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Planning For Spring

February 8, 2019
By Jane Whitmore , Emmetsburg News

After experiencing days of brutally cold weather, we had a couple of nice days that made of think of Spring. Old Man Winter made his return and we're back in the deep freeze.

It doesn't hurt to think of Spring -- and gardening. My mother always planned her garden well in advance. This included what and where she was going to plant.

ISU Extension sent out a news release about writing a Garden Journal, so of course I thought about Mother.

Katelyn Brinkerhoff, Horticulture Educator, says, "Starting a garden journal may sound overwhelming, but it is the best way to get organized for the upcoming growing season. It not only organizes your preparation for the growing season, but it is a great way to keep track of how the plants are growing, how much rain you've received, and so much more! The next growing season will be even easier since you'll have notes to look back on."

Katelyn added, "You'll want to keep a log somewhere in your journal as a section to document when you fertilized, added compost, how much rain you received, when you planted seeds in the beds, weeds you've removed, insects found, and so on! I like to document the temperature, moisture, humidity, and cloud coverage in my journal. It is interesting to compare various growing seasons to each other. "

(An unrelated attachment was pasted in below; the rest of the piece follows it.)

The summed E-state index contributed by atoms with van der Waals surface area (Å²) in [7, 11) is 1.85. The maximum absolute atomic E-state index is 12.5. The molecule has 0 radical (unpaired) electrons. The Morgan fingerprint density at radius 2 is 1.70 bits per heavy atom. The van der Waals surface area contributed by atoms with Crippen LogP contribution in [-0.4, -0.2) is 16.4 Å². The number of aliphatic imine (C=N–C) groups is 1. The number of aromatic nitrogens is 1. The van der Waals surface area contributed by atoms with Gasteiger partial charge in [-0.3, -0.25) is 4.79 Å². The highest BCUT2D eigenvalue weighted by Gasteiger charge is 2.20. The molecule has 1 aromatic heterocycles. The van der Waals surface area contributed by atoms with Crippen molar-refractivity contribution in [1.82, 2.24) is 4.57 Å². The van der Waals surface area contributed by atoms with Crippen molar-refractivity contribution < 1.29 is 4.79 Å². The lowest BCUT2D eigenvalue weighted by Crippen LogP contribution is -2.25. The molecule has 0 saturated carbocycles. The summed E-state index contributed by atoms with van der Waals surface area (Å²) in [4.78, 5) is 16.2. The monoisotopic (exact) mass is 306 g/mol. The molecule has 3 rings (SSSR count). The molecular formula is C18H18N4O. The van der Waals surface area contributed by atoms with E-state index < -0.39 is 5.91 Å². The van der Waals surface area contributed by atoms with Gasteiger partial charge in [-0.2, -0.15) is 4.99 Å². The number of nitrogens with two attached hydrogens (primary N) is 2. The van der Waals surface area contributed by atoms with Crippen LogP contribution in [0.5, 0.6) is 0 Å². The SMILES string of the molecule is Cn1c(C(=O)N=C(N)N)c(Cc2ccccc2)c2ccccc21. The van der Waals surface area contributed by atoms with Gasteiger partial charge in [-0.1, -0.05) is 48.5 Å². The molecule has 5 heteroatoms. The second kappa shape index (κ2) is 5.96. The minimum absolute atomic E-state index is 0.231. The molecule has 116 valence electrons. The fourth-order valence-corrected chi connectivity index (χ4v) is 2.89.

My personal version of a flower garden journal is a collection of the plastic tags that come in each pot, with the year jotted on the back. The collection of tags sometimes outlast the actual plant. It's kind of like thinning a row of carrots. If there is winter kill, thin out the "journal" of flower tags. Rainfall gets recorded on my calendar.

Gardening, and birding, is in our family genes. We all have our areas of expertise.

My sister has a kitchen garden that she manages from early spring into late fall in central Michigan. She grows everything she needs for a healthy salad, right out the door and off the edge of the deck. My brother and his wife attract hummingbirds with their flowering plants. The hummingbirds nest nearby and it's fun to watch the babies at the feeder. My son and his wife are cultivating native plants in Texas that can withstand the dryness and the heat. Most times, they don't have to worry about the cold. My gardens are the most eclectic - a little bit of this and a little bit of that, sometimes tomatoes and maybe a row of vegetables. Perhaps a little more planning - or journaling - is in my future.

 
 
 

 

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